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Meryl Streep's performance as The Iron Lady is reliably perfect, but it's mired in bland, self-important storytelling.
All Critics (226)
| Top Critics (50)
| Fresh (116)
| Rotten (110)
| DVD (6)
What keeps The Iron Lady afloat is the mesmerizing work of its star. As we already know, Streep goes beyond mimicry to fully inhabit her characters, from The French Lieutenant's Woman to Julia Child.
Yes, Streep is wondrous as usual, but her superpowers have been squandered here.
The Iron Lady is a performance in search of a film.
Often "The Iron Lady" relies on montages to get to - and plow through - historic high points.
[Streep's] performance overpowers the movie it's in - a perfectly executed triple axel that renders everything else just featureless ice.
Streep's performance is so true and so uncannily accurate, so full and so complete in its understanding, that she is fascinating every second she is onscreen.
As a portrait of a once-powerful woman coping with loss of her faculties, it is sensitive, it is subtle, it is acute. As a portrait of one of the primary leaders of a Western government, it feels partisan...and nonspecific, which is unfortunate.
Streep, a prominent presence throughout, truly carries the film.
This film was written by, directed by, and stars women. But it's the most anti-female film I've seen in quite some time.
Ultimately saved by its intriguing modern day sequences and an unbelievable example of mimicry from Streep.
The film in its entirety is just OK
The Iron Lady is a better performance than it is film, although I suspect the performance will carry the day.
Apart from Streep's performance, nothing else works in this terrible, disjointed mess of a biopic that is so badly written and directed, full of illogical narrative elements (the schizophrenia thing is unbelievable) and trying hard to soften the image of the character in an entirely artificial way.
Undoubtedly Meryl Streep's performance as the former Prime Minister of the UK was so good it could only be method. The rest of the film, however, is not as cohesive and linear as I would have liked. Jumping around in time is a fine storytelling device, and usually brings a greater emphasis on the importance of the future, but here it's misused, obviously trying to mirror other more popular films. I didn't see any importance in seeing Thatcher in modern times, slightly demented by the death of her husband and her life out of the public arena. Though it may have been an important part of Thatcher's life, we don't even see her husband onscreen enough to warrant him invading her life in the last section of the film. Everything felt rushed, the set pieces were nonexistent, the side characters were forgettable, and the extent of her reach was glossed over for a message of "women need to be taken seriously, more often." Though Thatcher was a trailblazer, and deserved better than a swift kick out of power by her underlings, the tragedy of this undeserved political ploy was underwhelming onscreen. Because everything is rushed along we never grasp the importance of Thatcher's reign, or her true character, which you would think, in a biopic, would be important.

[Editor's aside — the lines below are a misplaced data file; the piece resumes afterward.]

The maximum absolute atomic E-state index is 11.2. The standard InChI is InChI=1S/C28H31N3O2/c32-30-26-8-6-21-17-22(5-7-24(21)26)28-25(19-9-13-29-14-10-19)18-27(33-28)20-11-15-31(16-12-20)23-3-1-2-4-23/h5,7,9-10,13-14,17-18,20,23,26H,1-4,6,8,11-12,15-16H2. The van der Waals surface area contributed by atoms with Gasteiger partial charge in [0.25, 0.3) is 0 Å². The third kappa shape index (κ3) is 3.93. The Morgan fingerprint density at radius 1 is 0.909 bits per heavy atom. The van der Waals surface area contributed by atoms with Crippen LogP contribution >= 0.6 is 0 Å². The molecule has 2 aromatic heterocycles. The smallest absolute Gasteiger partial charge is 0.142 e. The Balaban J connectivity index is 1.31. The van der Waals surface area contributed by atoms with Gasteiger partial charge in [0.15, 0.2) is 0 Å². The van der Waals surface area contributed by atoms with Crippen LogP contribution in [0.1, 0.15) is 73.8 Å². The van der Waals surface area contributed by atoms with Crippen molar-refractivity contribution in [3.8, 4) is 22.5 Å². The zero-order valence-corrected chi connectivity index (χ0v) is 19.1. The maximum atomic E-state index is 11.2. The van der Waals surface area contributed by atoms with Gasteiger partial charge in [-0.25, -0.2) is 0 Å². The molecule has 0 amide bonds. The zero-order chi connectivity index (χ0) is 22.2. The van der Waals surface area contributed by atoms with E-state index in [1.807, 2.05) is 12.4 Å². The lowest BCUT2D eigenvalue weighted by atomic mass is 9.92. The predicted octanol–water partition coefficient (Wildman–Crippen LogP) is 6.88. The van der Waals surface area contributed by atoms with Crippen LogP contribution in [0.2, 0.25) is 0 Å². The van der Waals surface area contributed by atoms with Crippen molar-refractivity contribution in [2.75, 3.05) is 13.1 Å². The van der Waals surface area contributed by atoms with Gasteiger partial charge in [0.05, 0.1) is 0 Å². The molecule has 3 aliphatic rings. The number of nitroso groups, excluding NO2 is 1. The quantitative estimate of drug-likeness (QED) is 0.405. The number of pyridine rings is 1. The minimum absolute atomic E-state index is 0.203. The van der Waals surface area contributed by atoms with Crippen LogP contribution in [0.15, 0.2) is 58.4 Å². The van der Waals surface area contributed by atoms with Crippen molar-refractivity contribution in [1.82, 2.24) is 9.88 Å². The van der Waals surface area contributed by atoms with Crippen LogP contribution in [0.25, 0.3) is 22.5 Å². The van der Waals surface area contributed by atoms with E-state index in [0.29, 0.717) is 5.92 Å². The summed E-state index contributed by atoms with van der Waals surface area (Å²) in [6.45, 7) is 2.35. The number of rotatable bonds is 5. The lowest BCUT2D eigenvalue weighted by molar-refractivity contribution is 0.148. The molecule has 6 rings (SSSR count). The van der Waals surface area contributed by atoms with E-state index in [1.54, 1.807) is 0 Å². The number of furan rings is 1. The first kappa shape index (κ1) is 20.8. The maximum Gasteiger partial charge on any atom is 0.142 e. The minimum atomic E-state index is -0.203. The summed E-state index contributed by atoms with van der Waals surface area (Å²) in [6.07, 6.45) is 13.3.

Mediocre and diffuse. With all her great performances Meryl Streep won an Oscar for this? She has been much better elsewhere.
Ms. Streep gives a valiant effort to breath life into the crinkly, yellowed parchment of a script. Every nuance perfect, as is the accent - every mannerism, from the steely, self assured Prime Minister to the dottering, confused octogenarian, Meryl gets it all so right; which is in direct opposition to the direction of Phyllida Lloyd. It's sad when the only real humanity shown in the film is in the portrayal of Dennis Thatcher by the great Jim Broadbent - ironic since he is playing a ghost for much of the film.
Lloyd's pacing leaves much to be desired as way too much time is spent establishing that the aged Thatcher is tottering on the edge of senility. Lloyd also chooses to tell the story in a disjointed jumble of recollections that strip away any drama, so instead of an insightful look into one of the strongest willed women of the 20th century (hence the title, something Lloyd should have paid attention to), you get a cliff notes outline of her political career. You come away knowing that she had the typical British stiff upper lip and an amazing resolve, but you never really know the woman - and isn't that the alleged point of a biopic?
The film is like a history class taught by a bad teacher - all date memorization with no human point of reference behind it; so in the end you have a curiosity piece that only satisfies because of yet another skilled performance to add to the Streep canon.
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